David Haye and Dereck Chisora to fight at Upton Park

David Haye and Dereck Chisora are to face each other in a fight sanctioned by the Luxembourg Boxing Federation on 14 July at Upton Park.

At a heated news conference, the British heavyweights exchanged insults as Haye vowed to beat Chisora.

The two fighters were involved in a brawl following Chisora's defeat by Vitali Klitschko in Munich in February.

Tale of the tape

Haye Chisora




191cm (6ft 3in)


187cm (6ft 1.5in)

198cm (78in)


188cm (74in)













The British Boxing Board of Control will not sanction the fight because neither man holds a British licence.

Speaking at the conference, where the two fighters were separated by a steel fence, Haye said: "He is the ideal opponent for me. I am so glad he has got a good chin because if he didn't have a good chin he would be blasted out in first round.

"I tried to knock him out in Munich and this is the opportunity to shut him up."

The 31-year-old Haye added: "This is definitely personal. We genuinely don't like each other. He has threatened to break my jaw, he has threatened to slap me.

"This fight is about eradicating boxing of an idiot. I will give him a nice, slow, concussive beating."

Chisora, who was surrounded by eight security guards, said: "I don't like him.

"Talk is cheap now. That was a lucky shot he hit me with in Munich. Your talk is cheap. You always talk but you don't deliver in the ring."

The two men, whose news-conference clash three months ago is still being investigated by Munich police, revealed they had seen each other in London recently, with Chisora accusing Haye of having "pulled a knife". Haye responded: "I was eating a steak. It was in a restaurant."

Chisora had his licence withdrawn after a number of controversial incidents before and after the Klitschko fight - but he has appealed against the decision.

Among the controversies, the 28-year-old slapped Klitschko at the weigh-in and spat water at the Ukrainian's brother Wladimir before the contest.

Haye relinquished his licence when he retired in October last year, three months after losing his losing his WBA title to Wladimir in Hamburg.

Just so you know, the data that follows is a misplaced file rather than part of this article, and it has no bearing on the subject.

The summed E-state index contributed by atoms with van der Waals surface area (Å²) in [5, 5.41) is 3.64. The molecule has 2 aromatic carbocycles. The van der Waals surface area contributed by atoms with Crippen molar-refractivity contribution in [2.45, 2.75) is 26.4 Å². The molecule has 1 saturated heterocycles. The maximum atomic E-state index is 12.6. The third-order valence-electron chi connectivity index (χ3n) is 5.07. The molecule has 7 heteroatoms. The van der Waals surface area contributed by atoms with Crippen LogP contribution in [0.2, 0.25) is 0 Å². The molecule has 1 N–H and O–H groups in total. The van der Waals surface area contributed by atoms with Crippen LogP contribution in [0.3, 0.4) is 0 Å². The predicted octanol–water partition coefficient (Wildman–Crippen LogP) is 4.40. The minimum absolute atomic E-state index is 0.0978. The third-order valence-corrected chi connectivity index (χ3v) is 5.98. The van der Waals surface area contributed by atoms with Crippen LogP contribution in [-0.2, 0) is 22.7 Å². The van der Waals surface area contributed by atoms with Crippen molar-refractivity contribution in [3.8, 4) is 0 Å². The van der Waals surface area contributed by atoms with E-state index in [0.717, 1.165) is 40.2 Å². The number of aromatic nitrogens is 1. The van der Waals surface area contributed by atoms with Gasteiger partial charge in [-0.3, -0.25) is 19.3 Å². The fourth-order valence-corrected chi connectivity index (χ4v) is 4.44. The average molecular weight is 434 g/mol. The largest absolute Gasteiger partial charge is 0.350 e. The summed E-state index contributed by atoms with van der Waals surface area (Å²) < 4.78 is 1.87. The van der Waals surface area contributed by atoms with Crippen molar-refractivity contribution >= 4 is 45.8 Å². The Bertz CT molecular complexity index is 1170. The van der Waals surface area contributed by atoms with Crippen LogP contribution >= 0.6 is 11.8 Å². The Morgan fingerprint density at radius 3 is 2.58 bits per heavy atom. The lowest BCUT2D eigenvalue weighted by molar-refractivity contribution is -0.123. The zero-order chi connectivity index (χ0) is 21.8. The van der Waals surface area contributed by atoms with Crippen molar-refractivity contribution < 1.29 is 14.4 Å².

"That Chisora and David Haye should ultimately benefit from the shame in Munich is difficult to stomach for many but it's the nature of boxing that such controversy will build the fight into the biggest of the year in this country. The British Boxing Board of Control might have hoped other federations such as one in Luxembourg might have stood behind them in a show of solidarity but we've known for some time that the most powerful governing force in boxing is money and this fight will make a lot of it."

Chisora's manager Frank Warren had previously said he would not go ahead with a fight between the two boxers.

However, he said he had changed his mind because Chisora's appeal against his licence withdrawal had been "pushed back to July".

Warren said: "What [Chisora] did was stupid and there should be some sort of punishment. But he will be out of action for six months and will lose money. Why should he not make a living?"

Chisora was granted a licence to fight by the Luxembourg Boxing Federation but Warren added that "a number of commissions" had been willing to do so.

Warren said he would not be taking a commission from Chisora for the fight, but would make money as a "shareholder" in the BoxNation subscription channel that will air the fight.

Dereck Chisora in bloody brawl with David Haye

When asked whether holding the event might threaten his own licence as a promoter with the British Boxing Board of Control (BBBoC), Warren said he hoped the organisation would not hold it against him.

"What I'm doing is legal and lawful," he said. "I have a managerial contract with Chisora, I have legal obligations to him and I won't have these compromised by the British Boxing Board of Control.

"When they made their decision, they said he was able to apply for a licence in another jurisdiction. That was said at the hearing, and that is what he's done."

Rival boxing promoter Frank Maloney told the BBC the fight "undermines the authority" of the BBBoC.

He said: "It's like the [English] FA. Would we see the Luxembourg FA coming over to the UK and starting their own league?

How can the fight happen?

European Union freedom of trade laws permit the fight to be held in the United Kingdom, while they have been given licences by the Luxembourg Boxing Federation.

"It is a way of dancing around the regulations," said BBC boxing commentator Mike Costello.

"If these two had not had the punch-up, no-one would talk about them."

He also said the BBBoC had "handled it wrong" and should have banned Chisora completely, instead of refusing to grant him a licence.

"If he was banned, the boards in Europe would have to follow and not give him a licence," he said.